In Montana, a Chip in the Armor of Citizens United

Late Friday, the Montana Supreme Court ended 2011 with a 5-2 opinion upholding the state's prohibition on corporate spending on independent expenditures to support or defeat a candidate. Although Citizens United struck down the federal law in that area, the Montana Supreme Court found that the state, by presenting a strong evidentiary record, had demonstrated that its law survives the strict scrutiny mandated by Citizens United.

As notable as this decision is, what is particularly striking is the dissent's scathing criticism of the Roberts Court's most notorious ruling to date. Judge James Nelson disagreed with the majority that Montana's law could be distinguished from Citizens United. However, he took the opportunity to discuss the severe flaws of the Citizens United decision and the damage it is doing to our country. Below are a couple of choice excerpts (with internal citations removed):

While, as a member of this Court, I am bound to follow Citizens United, I do not have to agree with the Supreme Court's decision. And, to be absolutely clear, I do not agree with it. For starters, the notion that corporations are disadvantaged in the political realm is unbelievable. Indeed, it has astounded most Americans. The truth is that corporations wield inordinate power in Congress and in state legislatures. It is hard to tell where government ends and corporate America begins; the transition is seamless and overlapping. In my view, Citizens United has turned the First Amendment's "open marketplace" of ideas into an auction house for [Milton] Friedmanian corporatists.

and

I am compelled to say something about corporate "personhood. " While I recognize that this doctrine is firmly entrenched in the law, I find the entire concept offensive. Corporations are artificial creatures of law. As such, they should enjoy only those powers—not constitutional rights, but legislatively-conferred powers—that are concomitant with their legitimate function, that being limited-liability investment vehicles for business. Corporations are not persons. Human beings are persons, and it is an affront to the inviolable dignity of our species that courts have created a legal fiction which forces people—human beings—to share fundamental, natural rights with soulless creations of government. Worse still, while corporations and human beings share many of the same rights under the law, they clearly are not bound equally to the same codes of good conduct, decency, and morality, and they are not held equally accountable for their sins. Indeed, it is truly ironic that the death penalty and hell are reserved only to natural persons.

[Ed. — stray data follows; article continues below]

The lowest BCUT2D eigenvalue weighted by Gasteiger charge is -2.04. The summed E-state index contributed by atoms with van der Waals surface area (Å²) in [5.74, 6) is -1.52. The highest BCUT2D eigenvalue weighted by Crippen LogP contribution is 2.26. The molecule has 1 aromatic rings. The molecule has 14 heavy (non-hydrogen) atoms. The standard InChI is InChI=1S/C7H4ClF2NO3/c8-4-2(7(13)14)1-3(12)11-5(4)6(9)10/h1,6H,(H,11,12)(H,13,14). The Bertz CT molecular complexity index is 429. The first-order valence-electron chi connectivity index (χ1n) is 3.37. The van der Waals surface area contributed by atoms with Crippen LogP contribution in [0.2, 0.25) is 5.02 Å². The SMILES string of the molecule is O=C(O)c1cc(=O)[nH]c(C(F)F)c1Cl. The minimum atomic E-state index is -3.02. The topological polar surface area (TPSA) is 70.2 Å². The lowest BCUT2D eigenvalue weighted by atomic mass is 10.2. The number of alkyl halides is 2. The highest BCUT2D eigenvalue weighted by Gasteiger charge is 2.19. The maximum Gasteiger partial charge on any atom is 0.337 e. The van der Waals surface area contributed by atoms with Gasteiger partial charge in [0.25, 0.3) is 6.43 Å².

That even the judges who enforce the Roberts Court’s dirty work are compelled to speak out against it shows how deeply unpopular and wrong Citizens United is.

PFAW